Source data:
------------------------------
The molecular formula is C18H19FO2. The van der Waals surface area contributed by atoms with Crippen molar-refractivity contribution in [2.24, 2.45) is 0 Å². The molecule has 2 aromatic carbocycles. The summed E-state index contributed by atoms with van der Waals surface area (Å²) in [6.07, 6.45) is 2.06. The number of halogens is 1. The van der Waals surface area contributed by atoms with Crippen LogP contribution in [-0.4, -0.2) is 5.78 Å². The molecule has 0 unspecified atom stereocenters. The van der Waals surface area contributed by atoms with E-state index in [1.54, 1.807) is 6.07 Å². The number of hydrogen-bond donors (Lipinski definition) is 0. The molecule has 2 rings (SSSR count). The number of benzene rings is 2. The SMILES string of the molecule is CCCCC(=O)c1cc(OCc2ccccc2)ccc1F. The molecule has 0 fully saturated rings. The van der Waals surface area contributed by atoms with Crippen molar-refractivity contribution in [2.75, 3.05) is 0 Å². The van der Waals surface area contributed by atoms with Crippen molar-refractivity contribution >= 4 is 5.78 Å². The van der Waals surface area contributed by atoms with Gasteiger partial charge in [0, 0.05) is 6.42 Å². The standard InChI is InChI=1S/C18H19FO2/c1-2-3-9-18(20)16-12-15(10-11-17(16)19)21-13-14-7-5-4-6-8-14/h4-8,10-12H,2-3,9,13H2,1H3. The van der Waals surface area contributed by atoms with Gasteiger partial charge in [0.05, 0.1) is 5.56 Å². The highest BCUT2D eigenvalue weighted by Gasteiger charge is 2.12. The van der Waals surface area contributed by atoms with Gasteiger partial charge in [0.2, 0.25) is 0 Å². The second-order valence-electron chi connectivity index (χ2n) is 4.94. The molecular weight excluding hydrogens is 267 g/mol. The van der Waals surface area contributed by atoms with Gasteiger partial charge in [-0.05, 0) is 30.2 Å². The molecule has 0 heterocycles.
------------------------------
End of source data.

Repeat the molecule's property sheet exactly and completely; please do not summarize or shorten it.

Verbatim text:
The molecular formula is C18H19FO2. The van der Waals surface area contributed by atoms with Crippen molar-refractivity contribution in [2.24, 2.45) is 0 Å². The molecule has 2 aromatic carbocycles. The summed E-state index contributed by atoms with van der Waals surface area (Å²) in [6.07, 6.45) is 2.06. The number of halogens is 1. The van der Waals surface area contributed by atoms with Crippen LogP contribution in [-0.4, -0.2) is 5.78 Å². The molecule has 0 unspecified atom stereocenters. The van der Waals surface area contributed by atoms with E-state index in [1.54, 1.807) is 6.07 Å². The number of hydrogen-bond donors (Lipinski definition) is 0. The molecule has 2 rings (SSSR count). The number of benzene rings is 2. The SMILES string of the molecule is CCCCC(=O)c1cc(OCc2ccccc2)ccc1F. The molecule has 0 fully saturated rings. The van der Waals surface area contributed by atoms with Crippen molar-refractivity contribution in [2.75, 3.05) is 0 Å². The van der Waals surface area contributed by atoms with Crippen molar-refractivity contribution >= 4 is 5.78 Å². The van der Waals surface area contributed by atoms with Gasteiger partial charge in [0, 0.05) is 6.42 Å². The standard InChI is InChI=1S/C18H19FO2/c1-2-3-9-18(20)16-12-15(10-11-17(16)19)21-13-14-7-5-4-6-8-14/h4-8,10-12H,2-3,9,13H2,1H3. The van der Waals surface area contributed by atoms with Gasteiger partial charge in [0.05, 0.1) is 5.56 Å². The highest BCUT2D eigenvalue weighted by Gasteiger charge is 2.12. The van der Waals surface area contributed by atoms with Gasteiger partial charge in [0.2, 0.25) is 0 Å². The second-order valence-electron chi connectivity index (χ2n) is 4.94. The molecular weight excluding hydrogens is 267 g/mol. The van der Waals surface area contributed by atoms with Gasteiger partial charge in [-0.05, 0) is 30.2 Å². The molecule has 0 heterocycles.